Monday, September 2, 2019

Racism in Toni Morrisons Song of Solmon Essay -- Song of Solmon Essay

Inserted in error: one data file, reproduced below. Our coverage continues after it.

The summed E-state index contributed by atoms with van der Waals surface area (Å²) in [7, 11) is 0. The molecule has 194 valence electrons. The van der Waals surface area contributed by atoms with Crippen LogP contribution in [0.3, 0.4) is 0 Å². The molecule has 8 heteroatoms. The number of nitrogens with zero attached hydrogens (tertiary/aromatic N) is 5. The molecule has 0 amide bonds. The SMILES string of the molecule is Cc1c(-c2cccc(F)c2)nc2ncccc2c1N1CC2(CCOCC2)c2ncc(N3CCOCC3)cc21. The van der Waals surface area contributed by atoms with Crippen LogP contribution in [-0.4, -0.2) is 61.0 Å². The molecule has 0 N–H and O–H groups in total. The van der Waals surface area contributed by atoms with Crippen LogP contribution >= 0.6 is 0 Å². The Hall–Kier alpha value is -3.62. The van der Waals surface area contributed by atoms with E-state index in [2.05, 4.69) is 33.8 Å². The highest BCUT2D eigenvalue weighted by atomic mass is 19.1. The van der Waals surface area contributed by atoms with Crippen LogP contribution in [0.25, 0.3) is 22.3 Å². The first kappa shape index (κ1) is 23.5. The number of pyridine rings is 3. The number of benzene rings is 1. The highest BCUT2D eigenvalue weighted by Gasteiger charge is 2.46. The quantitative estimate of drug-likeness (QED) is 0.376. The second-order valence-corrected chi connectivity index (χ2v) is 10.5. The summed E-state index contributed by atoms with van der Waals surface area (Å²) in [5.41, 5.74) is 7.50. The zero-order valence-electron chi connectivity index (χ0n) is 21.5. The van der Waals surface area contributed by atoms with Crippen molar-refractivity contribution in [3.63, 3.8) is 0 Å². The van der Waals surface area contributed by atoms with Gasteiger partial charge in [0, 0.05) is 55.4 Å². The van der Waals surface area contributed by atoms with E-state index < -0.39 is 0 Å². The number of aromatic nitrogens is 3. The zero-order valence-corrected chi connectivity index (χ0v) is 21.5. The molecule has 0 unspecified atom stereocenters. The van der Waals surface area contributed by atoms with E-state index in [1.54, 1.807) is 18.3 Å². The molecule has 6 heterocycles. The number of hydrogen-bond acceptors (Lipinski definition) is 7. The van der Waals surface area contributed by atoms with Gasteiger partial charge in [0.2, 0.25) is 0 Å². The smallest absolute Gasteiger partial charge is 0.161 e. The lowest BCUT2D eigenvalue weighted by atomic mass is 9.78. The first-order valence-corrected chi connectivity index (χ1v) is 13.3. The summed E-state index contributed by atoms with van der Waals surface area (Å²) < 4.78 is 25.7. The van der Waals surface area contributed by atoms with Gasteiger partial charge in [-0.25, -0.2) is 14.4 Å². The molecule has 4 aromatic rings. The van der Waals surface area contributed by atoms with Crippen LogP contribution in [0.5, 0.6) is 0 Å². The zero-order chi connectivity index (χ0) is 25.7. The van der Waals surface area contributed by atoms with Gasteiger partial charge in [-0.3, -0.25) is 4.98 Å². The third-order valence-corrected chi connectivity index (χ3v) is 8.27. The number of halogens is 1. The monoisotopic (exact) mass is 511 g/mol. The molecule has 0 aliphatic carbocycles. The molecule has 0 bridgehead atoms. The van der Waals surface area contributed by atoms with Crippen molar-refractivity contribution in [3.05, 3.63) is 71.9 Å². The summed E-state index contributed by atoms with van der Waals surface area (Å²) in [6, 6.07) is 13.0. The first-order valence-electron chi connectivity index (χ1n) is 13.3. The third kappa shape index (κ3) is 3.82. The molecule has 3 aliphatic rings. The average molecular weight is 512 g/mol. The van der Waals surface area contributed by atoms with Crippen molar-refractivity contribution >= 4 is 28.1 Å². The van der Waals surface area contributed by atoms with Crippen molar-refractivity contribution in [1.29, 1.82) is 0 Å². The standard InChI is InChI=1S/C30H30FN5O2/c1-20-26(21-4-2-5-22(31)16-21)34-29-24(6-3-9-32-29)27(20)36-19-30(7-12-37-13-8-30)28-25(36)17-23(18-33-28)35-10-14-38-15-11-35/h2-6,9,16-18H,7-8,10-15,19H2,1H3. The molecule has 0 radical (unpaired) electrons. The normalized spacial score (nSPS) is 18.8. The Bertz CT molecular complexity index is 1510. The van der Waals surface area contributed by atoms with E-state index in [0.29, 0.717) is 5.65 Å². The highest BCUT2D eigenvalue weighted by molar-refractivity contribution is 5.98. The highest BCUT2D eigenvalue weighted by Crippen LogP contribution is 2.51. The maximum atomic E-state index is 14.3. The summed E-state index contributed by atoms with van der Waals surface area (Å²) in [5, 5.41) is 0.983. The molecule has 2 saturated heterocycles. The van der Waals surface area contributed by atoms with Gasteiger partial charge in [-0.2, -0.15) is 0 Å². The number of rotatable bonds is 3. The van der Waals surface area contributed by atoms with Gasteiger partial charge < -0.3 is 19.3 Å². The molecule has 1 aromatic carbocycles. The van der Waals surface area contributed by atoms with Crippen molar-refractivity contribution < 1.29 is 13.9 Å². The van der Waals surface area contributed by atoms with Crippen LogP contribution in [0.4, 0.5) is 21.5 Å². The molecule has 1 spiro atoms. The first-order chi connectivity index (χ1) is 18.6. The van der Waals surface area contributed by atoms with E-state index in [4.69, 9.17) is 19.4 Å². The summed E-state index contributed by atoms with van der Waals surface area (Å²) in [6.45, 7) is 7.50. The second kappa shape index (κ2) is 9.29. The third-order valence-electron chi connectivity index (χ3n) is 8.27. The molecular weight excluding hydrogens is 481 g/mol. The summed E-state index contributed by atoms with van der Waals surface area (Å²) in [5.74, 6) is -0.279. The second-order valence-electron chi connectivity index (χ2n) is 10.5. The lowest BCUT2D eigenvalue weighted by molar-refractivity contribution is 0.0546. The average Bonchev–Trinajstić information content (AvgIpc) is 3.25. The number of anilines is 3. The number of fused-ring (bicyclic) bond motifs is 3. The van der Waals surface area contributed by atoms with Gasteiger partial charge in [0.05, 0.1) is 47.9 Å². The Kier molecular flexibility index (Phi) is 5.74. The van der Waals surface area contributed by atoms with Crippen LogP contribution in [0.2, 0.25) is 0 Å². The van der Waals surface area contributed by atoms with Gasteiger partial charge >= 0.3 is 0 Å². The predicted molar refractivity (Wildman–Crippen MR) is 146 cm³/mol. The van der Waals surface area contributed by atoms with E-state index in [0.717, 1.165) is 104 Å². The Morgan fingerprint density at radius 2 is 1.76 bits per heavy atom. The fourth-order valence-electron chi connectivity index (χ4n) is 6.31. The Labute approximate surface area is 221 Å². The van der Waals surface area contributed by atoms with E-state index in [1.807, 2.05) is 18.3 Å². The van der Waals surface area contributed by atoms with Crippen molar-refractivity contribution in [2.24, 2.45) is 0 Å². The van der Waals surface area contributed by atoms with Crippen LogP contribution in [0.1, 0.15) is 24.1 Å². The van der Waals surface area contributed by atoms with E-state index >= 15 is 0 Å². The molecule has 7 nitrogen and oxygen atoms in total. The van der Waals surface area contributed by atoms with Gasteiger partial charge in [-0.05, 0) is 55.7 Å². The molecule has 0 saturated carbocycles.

Racism in Toni Morrison's Song of Solmon Milkman is born on the day that Mr. Smith kills himself trying to fly; Milkman as a child wanted to fly until he found out that people could not. When he found, "that only birds and airplanes could fly&emdash;he lost all interest in himself" (9). The novel Song of Solomon is about an African American man nicknamed Milkman. This novel, by Nobel Prize winner Toni Morrison was first published in 1977, shows a great deal of the African American culture, and the discrimination within their culture at the time Song of Solomon takes place. In part one, the setting is in a North Carolina town in the 30's and 40's. Â   Part one introduces readers to not only Milkman, but also to his family and friends. His father holds power in the African American community because he has his own business and is ambitious. Milkman's mother is a center figure in the community simply because her father was the doctor. Milkman has a mysterious unmarried Aunt, with a single daughter and granddaughter. He also has a friend, Guitar who is a member of a group of seven African American men dedicated to keeping the 'ratio' between blacks and whites the same. Throughout the novel, Milkman gradually learns about his families past as well as forgotten pieces of his own childhood. Â   In part two, Milkman goes south to his father's hometown. He is looking for a fortune that his father and aunt had found long before. When he does not find the fortune he begins trying to find where it went. This takes him to where his great grandfather and mother originated. Milkman eventually is led to the town where he is a direct descendant of the town's legend, Solomon. It is in this town that Milkman finds himself and becomes his own m... ... lied for it, killed for it," (247). For her revenge, after all of the Butlers died Circe says "I want to see it all go, make sure it does go, and that nobody fixes it up. I brought the dogs in to make sure" (247). She allows everything they loved to be destroyed. Â   Morrison shows readers a side of American History rarely seen. She shows the deepness of prejudice and how many different ways it has effected people. While she does this she also tells a story of soul searching, Milkman tries to find himself among many people who are confused and ate up by hate and prejudice. In the end, he is able to find who he is and where he stands on all of the issues that are going on around him. When he gets this understanding Milkman retrieves, and achieves his childhood dream of flying. Works Cited Morrison, Toni. Song of Solomon. New York, Penguin Books USA Inc., 1987

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